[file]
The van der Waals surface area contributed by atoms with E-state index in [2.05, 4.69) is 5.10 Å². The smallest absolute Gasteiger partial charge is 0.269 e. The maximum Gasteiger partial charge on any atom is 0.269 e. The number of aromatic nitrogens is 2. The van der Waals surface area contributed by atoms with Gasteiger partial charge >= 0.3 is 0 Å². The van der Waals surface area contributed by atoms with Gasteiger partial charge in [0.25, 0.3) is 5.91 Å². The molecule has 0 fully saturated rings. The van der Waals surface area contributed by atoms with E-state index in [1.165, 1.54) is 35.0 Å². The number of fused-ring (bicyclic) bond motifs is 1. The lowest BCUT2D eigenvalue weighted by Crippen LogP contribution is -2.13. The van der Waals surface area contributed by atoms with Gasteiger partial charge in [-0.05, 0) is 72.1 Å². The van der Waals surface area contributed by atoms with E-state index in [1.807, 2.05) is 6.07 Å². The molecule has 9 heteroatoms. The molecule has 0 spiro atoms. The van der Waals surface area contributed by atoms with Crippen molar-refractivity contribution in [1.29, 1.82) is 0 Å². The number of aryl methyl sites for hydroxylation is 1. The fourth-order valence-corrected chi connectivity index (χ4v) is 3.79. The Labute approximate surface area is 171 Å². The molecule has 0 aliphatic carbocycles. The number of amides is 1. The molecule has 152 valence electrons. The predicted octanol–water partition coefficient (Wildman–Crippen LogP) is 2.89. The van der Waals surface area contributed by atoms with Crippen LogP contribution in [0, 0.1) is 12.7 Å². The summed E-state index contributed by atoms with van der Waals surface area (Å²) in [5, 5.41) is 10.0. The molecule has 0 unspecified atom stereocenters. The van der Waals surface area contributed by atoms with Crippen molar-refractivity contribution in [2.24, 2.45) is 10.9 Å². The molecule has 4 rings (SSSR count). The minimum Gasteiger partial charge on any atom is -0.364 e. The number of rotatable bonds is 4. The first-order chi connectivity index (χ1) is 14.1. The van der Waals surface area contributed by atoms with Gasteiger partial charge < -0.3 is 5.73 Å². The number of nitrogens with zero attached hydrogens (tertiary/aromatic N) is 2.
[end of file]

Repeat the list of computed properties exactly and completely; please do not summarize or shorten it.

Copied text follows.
The van der Waals surface area contributed by atoms with E-state index in [2.05, 4.69) is 5.10 Å². The smallest absolute Gasteiger partial charge is 0.269 e. The maximum Gasteiger partial charge on any atom is 0.269 e. The number of aromatic nitrogens is 2. The van der Waals surface area contributed by atoms with Gasteiger partial charge >= 0.3 is 0 Å². The van der Waals surface area contributed by atoms with Gasteiger partial charge in [0.25, 0.3) is 5.91 Å². The molecule has 0 fully saturated rings. The van der Waals surface area contributed by atoms with E-state index in [1.165, 1.54) is 35.0 Å². The number of fused-ring (bicyclic) bond motifs is 1. The lowest BCUT2D eigenvalue weighted by Crippen LogP contribution is -2.13. The van der Waals surface area contributed by atoms with Gasteiger partial charge in [-0.05, 0) is 72.1 Å². The van der Waals surface area contributed by atoms with E-state index in [1.807, 2.05) is 6.07 Å². The molecule has 9 heteroatoms. The molecule has 0 spiro atoms. The van der Waals surface area contributed by atoms with Crippen molar-refractivity contribution in [1.29, 1.82) is 0 Å². The number of aryl methyl sites for hydroxylation is 1. The fourth-order valence-corrected chi connectivity index (χ4v) is 3.79. The Labute approximate surface area is 171 Å². The molecule has 0 aliphatic carbocycles. The number of amides is 1. The molecule has 152 valence electrons. The predicted octanol–water partition coefficient (Wildman–Crippen LogP) is 2.89. The van der Waals surface area contributed by atoms with Crippen LogP contribution in [0, 0.1) is 12.7 Å². The summed E-state index contributed by atoms with van der Waals surface area (Å²) in [5, 5.41) is 10.0. The molecule has 0 unspecified atom stereocenters. The van der Waals surface area contributed by atoms with Crippen molar-refractivity contribution in [2.24, 2.45) is 10.9 Å². The molecule has 4 rings (SSSR count). The minimum Gasteiger partial charge on any atom is -0.364 e. The number of rotatable bonds is 4. The first-order chi connectivity index (χ1) is 14.1. The van der Waals surface area contributed by atoms with Gasteiger partial charge < -0.3 is 5.73 Å². The number of nitrogens with zero attached hydrogens (tertiary/aromatic N) is 2.